December 24th, 2012
The good thing about being agnostic this time of year is that we’ve got no expectations, religious or secular. And that’s a good thing, because Santa sure isn’t coming down our chimney this year!
We’ve got a fancy-schmancy hot water heater working now, vented through the wall, plus a pulse boiler to be installed and connected to the radiators soon (currently using a hot air furnace in the basement, keeping the basement door open and it’s just fine, though it was on so low when we were in DE that it’s taken a couple of days to really get the house warmed up again). The chimney sticks up through the middle of the house and really gets in the way in the attic, so it’s long been on the agenda to get rid of it. Today’s the day, so that’s it for Santa!
First, a hole in the basement to pull out the liner:
Then a hole in the attic roof to break up the chimney and bring the top inside and start tearing down and making room in the attic:
December 13th, 2012
There’s the ongoing rulemaking at Office of Administrative Hearings, and now there’s a notice from the Public Utilities Commission requesting comments.
‘Bout time — here we go, the preamble to rulemaking notice:
At this point, there’s nothing to comment on, it’s a free form free-for-all about what needs to be changed and how in Minnesota Rules Chapters 7849 and 7850. Ch. 7849 doesn’t exist now, but they’re going to move the Certificate of Need Notice Plan rules in 7829 to 7849. But 7828.7849 is Certificate of Need and 7850 is Siting/Routing. EH?
Here’s what they say:
Subject of Rules. The Minnesota Public Utilities Commission requests comments on
possible amendments to two rule chapters governing large electric power plants and high-voltage transmission lines: Chapter 7849 and Chapter 7850. The Commission also intends to move the notice plan requirements for high-voltage transmission lines contained in Minn. R., part 7829.2550 into Chapter 7849. The Commission is considering rule amendments to streamline and enhance the effectiveness and efficiency of both processes. The Commission aims to align the procedures of both rule chapters to the extent feasible, to clarify the structural framework of the processes, to resolve inherent timing conflicts, to maximize citizen participation, and to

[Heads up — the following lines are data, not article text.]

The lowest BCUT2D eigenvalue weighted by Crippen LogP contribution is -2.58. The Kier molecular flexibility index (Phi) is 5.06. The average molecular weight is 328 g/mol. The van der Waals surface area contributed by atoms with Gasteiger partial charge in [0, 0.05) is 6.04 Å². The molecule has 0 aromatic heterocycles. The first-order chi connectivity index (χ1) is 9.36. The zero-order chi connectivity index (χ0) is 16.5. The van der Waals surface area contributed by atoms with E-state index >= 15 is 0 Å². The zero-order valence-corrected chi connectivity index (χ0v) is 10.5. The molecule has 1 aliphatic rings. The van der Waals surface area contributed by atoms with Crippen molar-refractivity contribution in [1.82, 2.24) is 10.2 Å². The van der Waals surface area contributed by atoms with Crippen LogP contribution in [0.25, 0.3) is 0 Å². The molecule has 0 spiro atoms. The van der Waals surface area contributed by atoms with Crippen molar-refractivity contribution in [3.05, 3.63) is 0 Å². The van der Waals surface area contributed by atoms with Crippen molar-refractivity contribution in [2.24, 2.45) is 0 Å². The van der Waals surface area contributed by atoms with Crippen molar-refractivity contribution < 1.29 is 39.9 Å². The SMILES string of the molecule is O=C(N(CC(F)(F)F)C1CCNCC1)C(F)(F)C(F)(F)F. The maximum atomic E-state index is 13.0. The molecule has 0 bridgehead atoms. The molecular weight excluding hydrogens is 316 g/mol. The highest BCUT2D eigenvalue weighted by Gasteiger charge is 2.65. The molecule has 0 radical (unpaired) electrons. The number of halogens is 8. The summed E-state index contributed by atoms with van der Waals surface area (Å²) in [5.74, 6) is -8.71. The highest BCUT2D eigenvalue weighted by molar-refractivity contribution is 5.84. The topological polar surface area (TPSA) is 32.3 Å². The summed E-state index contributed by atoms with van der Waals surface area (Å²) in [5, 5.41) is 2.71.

incorporate new statutory criteria required for demonstrating that a project is needed.
Links to the rules they’re looking at:
Go figure… Does this mean they’re looking at applying Notice Plan rules to both Certificate of Need and Siting/Routing?
Comments are due by 4:30 p.m. January 24, 2012.
Kate Kahlert, Staff Attorney Public Utilities Commission 121 Seventh Place East, Suite 350 Saint Paul, Minnesota 55101-2147
Telephone: 651-201-2239, FAX: 651-297-7073
TTY users may call the Commission at 1-800-627-3529
Anyway, now we have yet another opportunity to propose specific changes, as I’ve done over the years at the PPSA in filing rulemaking Petitions:
December 13th, 2012
Yes, it’s all connected…There goes Clinton promoting transmission that enables coal.
We all know Bill Clinton has his warts:
But did you know that yesterday Clinton exhibited a major outbreak of warts as a transmission toady for Obama?
And we all know Obama loves transmission and declared seven transmission projects for “accelerated permitting and construction” including two of “my” projects, the PSEG Susquehanna-Roseland line and Xcel’s CapX 2020 Hampton-Rochester-LaCrosse line. I’ve posted a few times about this:
Here’s the plan in the Midwest — check out the blue solid lines and dashed lines:
… and it gets worse:
These JCSP lines are in the MTEP 11 Appendices, 765kV lines across the Midwest: